Download the document PIM 113

  • PIM 112

    Based on discussions at the April 4, 2018 NANC (LNPA) Transition Oversite Sub-Committee (TOSC) conference call, there is differences in implementation between the Nuestar and iconeciv NPAC concerning rolling-up SV/Block Broadcasts while LSMSs are in recovery.

    Download the document PIM 112

  • PIM 111

    During SPID Migration processing, a local system had issues in processing the SPID Migration files produced by the iconectiv NPAC. The SPID Migration only involved NPA-NXXs being migrated and the iconectiv NPAC only produced NPA-NXX SIC-SMURF files for the SPID Migration. Local System expected all SPID Migration Files to be produced, even those that were empty.

    Download the document PIM 111

  • PIM 110

    In a typical Software Development process, requirements are explicitly defined and numbered so that such requirements can be developed and fully tested and the traceability to verify that every requirement has been appropriately developed and tested can be tracked. Some NPAC SMS requirements are implicit in that the explicit behavior of the NPAC SMS needs to be inferred from narratives defined in non-FRS NPAC SMS documents, such as in error code descriptions in interface specifications. This can lead to requirement needs not fully being understood and implementation having differences.

    Download the document PIM 110

  • PIM 109

    Based on feedback from current users of the Neustar NPAC, there appears to be a need to utilize Hold – Replay functionality for CMIP mechanized users that is not related to those users transitioning from a CMIP implementation to an XML implementation.

    Download the document PIM 109

  • PIM 108

    Based on feedback from a current user of the Neustar NPAC, there appears to be implementation differences between the Neustar and iconectiv NPAC’s implementation of the XML Hold/Replay functionality. This functionality can be used when a SOA or LSMS SPID transitions from using a CMIP implementation to using an XML implementation or is initially onboarding to an XML interfacing system.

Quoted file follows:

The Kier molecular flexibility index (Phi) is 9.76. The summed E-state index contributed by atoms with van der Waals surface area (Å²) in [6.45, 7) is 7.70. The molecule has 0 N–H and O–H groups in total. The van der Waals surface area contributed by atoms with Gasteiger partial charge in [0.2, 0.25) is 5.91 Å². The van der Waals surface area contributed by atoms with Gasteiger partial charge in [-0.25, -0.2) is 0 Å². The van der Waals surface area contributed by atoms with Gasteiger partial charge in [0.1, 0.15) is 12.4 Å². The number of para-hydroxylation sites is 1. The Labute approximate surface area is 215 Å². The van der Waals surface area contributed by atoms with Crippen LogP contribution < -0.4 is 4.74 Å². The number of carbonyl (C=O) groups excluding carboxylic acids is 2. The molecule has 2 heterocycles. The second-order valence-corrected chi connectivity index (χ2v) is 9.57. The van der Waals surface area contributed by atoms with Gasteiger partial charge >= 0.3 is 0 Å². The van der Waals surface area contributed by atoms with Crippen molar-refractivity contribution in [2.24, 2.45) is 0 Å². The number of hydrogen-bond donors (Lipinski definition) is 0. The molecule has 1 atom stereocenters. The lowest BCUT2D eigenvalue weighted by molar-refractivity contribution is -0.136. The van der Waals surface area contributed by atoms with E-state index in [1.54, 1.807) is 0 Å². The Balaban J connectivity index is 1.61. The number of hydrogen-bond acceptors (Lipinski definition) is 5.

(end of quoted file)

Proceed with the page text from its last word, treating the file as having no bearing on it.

Download the document PIM 108

  • PIM 107

    An issue was raised in the industry concerning documenting and maintaining the MUMP File spreadsheets. The understanding was that the implementation was vendor specific, and the implementations may be different between the NPAC vendors. The FRS requirements identified a high-level view of the MUMP files and only identified a subset of the fields that can appear in a MUMP File.

    Download the document PIM 107

  • PIM 106

    iconectiv implemented the BDD files based on the NPAC SMS FRS BDD requirements and examples in Appendix E. During certification and regression testing of the iconectiv NPAC vendors and mechanized service providers, no one identified any issues with iconectiv’s BDD implementation. While onboarding non-mechanized BDD file only users, a small set of users identified issues with the content and format of some fields in the SV BDD file as compared to the incumbent NPAC implementation. This particular issue concerns the content of the SSN field in SV and Number Pool Block BDD files. iconectiv would like clarification on the correct behavior for producing BDD files that contain the SSN fields.

    Download the document PIM 106

  • PIM 105

    During iconectiv LNPA transition testing of a local system, issues were discovered that impact the execution and/or verification of an Industry Group Test Case. These issues relate to a nonconformance to Industry Specification(s), an undocumented capability or feature, or a difference of interpretation (between LNPAs) of an Industry Specification. The specific issue herein needing resolution concerns SIC-SMURF (Selection Input Criteria – SPID Migration Update Request Files) naming convention.

    Download the document PIM 105

  • PIM 104

    Based on feedback from current users of the Neustar NPAC and based on iconectiv’s own experience with BDD files from Neustar, it appears as though full BDD files – though not delta BDD files – may be compressed using gzip. It is not clear whether full BDD files are compressed for all Users. iconectiv requests consensus as to whether all full BDD files produced by the iconectiv NPAC for all Users should be in gzip format.

    Download the document PIM 104

  • PIM 103

    During iconectiv LNPA transition testing of a local system, issues were discovered that impacts the execution and/or verification of an Industry Test Case (ITC) required for certification. These issues relate to a nonconformance to Industry Specification(s), an undocumented capability or feature, or a difference of interpretation (between LNPAs) of an Industry Specification. The specific issue herein needing resolution concerns extraneous SPIDs in XML messages.

    Download the document PIM 103

  • PIM 102

    During iconectiv LNPA transition testing of a local system, issues were discovered that impacts the execution and/or verification of an Industry Test Case (ITC) required for certification. These issues relate to a nonconformance to Industry Specification(s), an undocumented capability or feature, or a difference of interpretation (between LNPAs) of an Industry Specification. The specific issue herein needing resolution concerns recovery Active SVs that were modified. The modified SV data recovered was different than the local system was expecting.